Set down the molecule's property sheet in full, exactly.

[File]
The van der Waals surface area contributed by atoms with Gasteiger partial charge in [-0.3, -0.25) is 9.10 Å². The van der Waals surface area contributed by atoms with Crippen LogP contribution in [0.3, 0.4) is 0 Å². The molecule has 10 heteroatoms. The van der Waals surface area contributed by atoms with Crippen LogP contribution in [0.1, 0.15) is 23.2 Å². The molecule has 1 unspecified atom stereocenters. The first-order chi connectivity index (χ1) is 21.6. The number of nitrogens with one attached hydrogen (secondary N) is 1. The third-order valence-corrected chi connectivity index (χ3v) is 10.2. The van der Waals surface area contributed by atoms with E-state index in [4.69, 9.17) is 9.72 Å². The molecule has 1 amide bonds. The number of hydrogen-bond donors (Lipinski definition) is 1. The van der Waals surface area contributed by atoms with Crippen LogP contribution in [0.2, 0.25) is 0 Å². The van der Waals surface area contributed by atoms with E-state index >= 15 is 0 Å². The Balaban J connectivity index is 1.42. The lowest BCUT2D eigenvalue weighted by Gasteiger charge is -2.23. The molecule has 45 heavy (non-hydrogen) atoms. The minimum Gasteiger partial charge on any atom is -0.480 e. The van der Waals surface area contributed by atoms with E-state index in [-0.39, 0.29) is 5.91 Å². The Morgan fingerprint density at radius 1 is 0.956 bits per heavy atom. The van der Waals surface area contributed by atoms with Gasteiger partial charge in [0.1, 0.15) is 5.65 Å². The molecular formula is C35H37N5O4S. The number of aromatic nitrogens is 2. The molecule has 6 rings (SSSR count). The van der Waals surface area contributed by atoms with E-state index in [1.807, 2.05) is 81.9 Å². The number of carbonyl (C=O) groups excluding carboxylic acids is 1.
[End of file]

The van der Waals surface area contributed by atoms with Gasteiger partial charge in [-0.3, -0.25) is 9.10 Å². The van der Waals surface area contributed by atoms with Crippen LogP contribution in [0.3, 0.4) is 0 Å². The molecule has 10 heteroatoms. The van der Waals surface area contributed by atoms with Crippen LogP contribution in [0.1, 0.15) is 23.2 Å². The molecule has 1 unspecified atom stereocenters. The first-order chi connectivity index (χ1) is 21.6. The number of nitrogens with one attached hydrogen (secondary N) is 1. The third-order valence-corrected chi connectivity index (χ3v) is 10.2. The van der Waals surface area contributed by atoms with E-state index in [4.69, 9.17) is 9.72 Å². The molecule has 1 amide bonds. The number of hydrogen-bond donors (Lipinski definition) is 1. The van der Waals surface area contributed by atoms with Crippen LogP contribution in [0.2, 0.25) is 0 Å². The van der Waals surface area contributed by atoms with E-state index >= 15 is 0 Å². The Balaban J connectivity index is 1.42. The lowest BCUT2D eigenvalue weighted by Gasteiger charge is -2.23. The molecule has 45 heavy (non-hydrogen) atoms. The minimum Gasteiger partial charge on any atom is -0.480 e. The van der Waals surface area contributed by atoms with E-state index in [-0.39, 0.29) is 5.91 Å². The Morgan fingerprint density at radius 1 is 0.956 bits per heavy atom. The van der Waals surface area contributed by atoms with Gasteiger partial charge in [0.1, 0.15) is 5.65 Å². The molecular formula is C35H37N5O4S. The number of aromatic nitrogens is 2. The molecule has 6 rings (SSSR count). The van der Waals surface area contributed by atoms with E-state index in [1.807, 2.05) is 81.9 Å². The number of carbonyl (C=O) groups excluding carboxylic acids is 1.